GOP Pinellas Commission hopefuls talk budget listen08/04/10 Kate Bradshaw
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With less than three weeks left until the August 24 primary election, candidates facing primaries are in the final stretch. Today WMNF spoke with three GOP contenders for the Pinellas Board of County Commissionersâ€™ District Four seat.
It includes north county communities like Tarpon Springs and Palm Harbor. The countyâ€™s projected $40 million budget shortfall for 2011 seemed to be on everyoneâ€™s mind. Carl Folkman, one of incumbent Susan Latvalaâ€™s challengers, said the county commission spent like crazy during the boom years, and heâ€™d like to see an audit to find out where the money went.
"Governments don't create revenue. They collect taxes from the average tax payers out there, and they spend them. That's what they do. Unfortunately, our county government, in Pinellas County, did it way too well."
Former Tarpon Springs Mayor Beverley Billiris is also vying for the seat. She said sheâ€™d also like to see a forensic audit, and cited as an example the recent revelation that the county was outsourcing its printing when it could have been done much more cheaply in-house.
"We were told that the county had stripped everything to the bare bone, in the budget process this year. However, an audit proved that over several years, including this year, they were outsourcing their printing."
But Latvala, who came under fire after saying she was open to raising property taxes if her colleagues approached a consensus on the issue, defended how the commission handled the county budget.
"It's not like there's an irresponsible act that's gone on that's made this happen. It's the economy and what's going on in our entire country, but is even worse in the state of Florida. both of my opponents keep acting like this is something that the Board of County Commissioners did. Well, every city in Pinellas County is facing the same challenges."
She said there have actually been some pretty smart moves on the part of herself and her colleagues in recent budget years.
"We lowered taxes 0.7 of a mil in 2007,and started downsizing the government, even before that."
The commission ruffled some feathers this past spring when they approved fees for county parks, including Fort DeSoto. Folkman said the fees are a double-tax.
"People need the parks so badly, right now, especially with the economy. Places where they can go and enjoy family time, where it doesn't cost a lot of money. Now the county is looking at charging for the parks. I look at that, as a candidate, and say [that] the taxpayers already paying for it, it's called taxes, ladies and gentlemen. That's what we have."
Billiris agrees with Folkman.
"I would like to see that we could find sponsorships. You know, a large corporation, partnership, with their logo at the park. This park has been adopted by ... . Just think out of the box. Pick up more volunteerism. Finding other ways to do it, without taking that away."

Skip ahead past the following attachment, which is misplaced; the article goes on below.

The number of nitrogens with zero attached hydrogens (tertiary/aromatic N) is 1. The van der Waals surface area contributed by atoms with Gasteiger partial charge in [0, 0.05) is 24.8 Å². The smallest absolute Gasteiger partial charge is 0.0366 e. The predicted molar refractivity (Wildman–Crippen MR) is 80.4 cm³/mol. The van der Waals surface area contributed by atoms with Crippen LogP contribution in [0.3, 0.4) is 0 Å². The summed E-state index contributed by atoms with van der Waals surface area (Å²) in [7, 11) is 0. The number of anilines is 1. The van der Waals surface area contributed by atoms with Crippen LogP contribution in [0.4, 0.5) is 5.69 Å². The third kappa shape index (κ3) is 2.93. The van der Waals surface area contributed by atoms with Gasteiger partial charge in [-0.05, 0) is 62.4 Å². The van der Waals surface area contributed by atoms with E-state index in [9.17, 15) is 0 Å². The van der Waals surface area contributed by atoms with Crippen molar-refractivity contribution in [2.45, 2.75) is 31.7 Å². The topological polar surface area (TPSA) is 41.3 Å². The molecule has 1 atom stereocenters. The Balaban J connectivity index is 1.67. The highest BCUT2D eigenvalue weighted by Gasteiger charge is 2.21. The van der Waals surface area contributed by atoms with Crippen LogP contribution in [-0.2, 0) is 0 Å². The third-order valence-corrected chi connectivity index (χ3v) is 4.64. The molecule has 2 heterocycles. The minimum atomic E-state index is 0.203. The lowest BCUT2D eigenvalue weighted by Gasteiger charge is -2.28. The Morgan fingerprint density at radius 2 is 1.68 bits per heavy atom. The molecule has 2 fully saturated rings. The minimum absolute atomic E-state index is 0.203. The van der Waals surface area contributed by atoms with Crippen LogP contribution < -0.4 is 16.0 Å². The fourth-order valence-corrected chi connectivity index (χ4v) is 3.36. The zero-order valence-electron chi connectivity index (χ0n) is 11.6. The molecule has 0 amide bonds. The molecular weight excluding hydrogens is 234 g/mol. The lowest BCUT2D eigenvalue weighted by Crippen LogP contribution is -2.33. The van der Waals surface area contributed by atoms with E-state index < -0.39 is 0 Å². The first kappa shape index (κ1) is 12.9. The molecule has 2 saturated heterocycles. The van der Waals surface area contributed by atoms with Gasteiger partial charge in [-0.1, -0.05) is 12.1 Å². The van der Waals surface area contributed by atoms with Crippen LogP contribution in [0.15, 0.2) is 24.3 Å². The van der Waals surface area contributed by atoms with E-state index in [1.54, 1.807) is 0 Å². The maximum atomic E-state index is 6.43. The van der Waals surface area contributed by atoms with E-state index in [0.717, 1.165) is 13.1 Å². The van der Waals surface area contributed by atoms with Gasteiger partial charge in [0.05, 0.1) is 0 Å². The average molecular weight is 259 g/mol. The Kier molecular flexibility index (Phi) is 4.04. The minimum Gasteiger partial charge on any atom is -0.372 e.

But Susan Latvala, who is seeking her second term, says the parks are not a completely necessary service.
"Well, I don't consider it a double tax. It's just part of what's going on in this economy. Parks are totally non-mandatory, and much of what county government does is mandatory. So, we had to look at our budget in that way. Yes, people have already paid for the parks, but they haven't paid for the annual maintenance of those parks. That's what this fee will offset. It's a parking fee, it's not an entrance fee."
Pinellas County recently launched a transportation task force to study the feasibility of a mass transit overhaul that may include light rail. It parallels the group in Hillsborough, whose study ultimately resulted in a proposed penny-per-dollar sales tax that countyâ€™s voters may adopt in November. Folkman said rail will probably not go over as well in Florida as it has in regions like the Northeast.
"I think that you have to come back, and really have a good study of who's going to use light rail. Our county, unfortunately, is known to go and do projects and put all the money out for these projects, and have to go back to the taxpayer and say: "Oh, sorry. We don't receive the tax revenues that we thought." Now, it's on the taxpayer's back to pay for it."
Billiris said while she would support posing the question of a rail tax to voters, she doesnâ€™t want to levy any new taxes on Pinellas residents.
"People are having a tough time. Any additional taxation would be difficult for me to issue to residents. I think that I would not favor an additional sales tax to fund that."
Latvala said that if a high-speed rail line actually gets built between Tampa and Orlando, a transit system connecting Pinellas to Tampa would be vital.
"I'm supportive of moving forward with it. Pinellas County, if this rail is actually built between Tampa and Orlando, needs to connect to that. Or we're going to be this isolated appendage sticking out the side of Florida."
The District Four seat is the only Pinellas Commission seat with an August 24 primary. The winner of this race will face Democrat Bob Hackworth, formerly the mayor of Dunedin, in the November 2 General Election.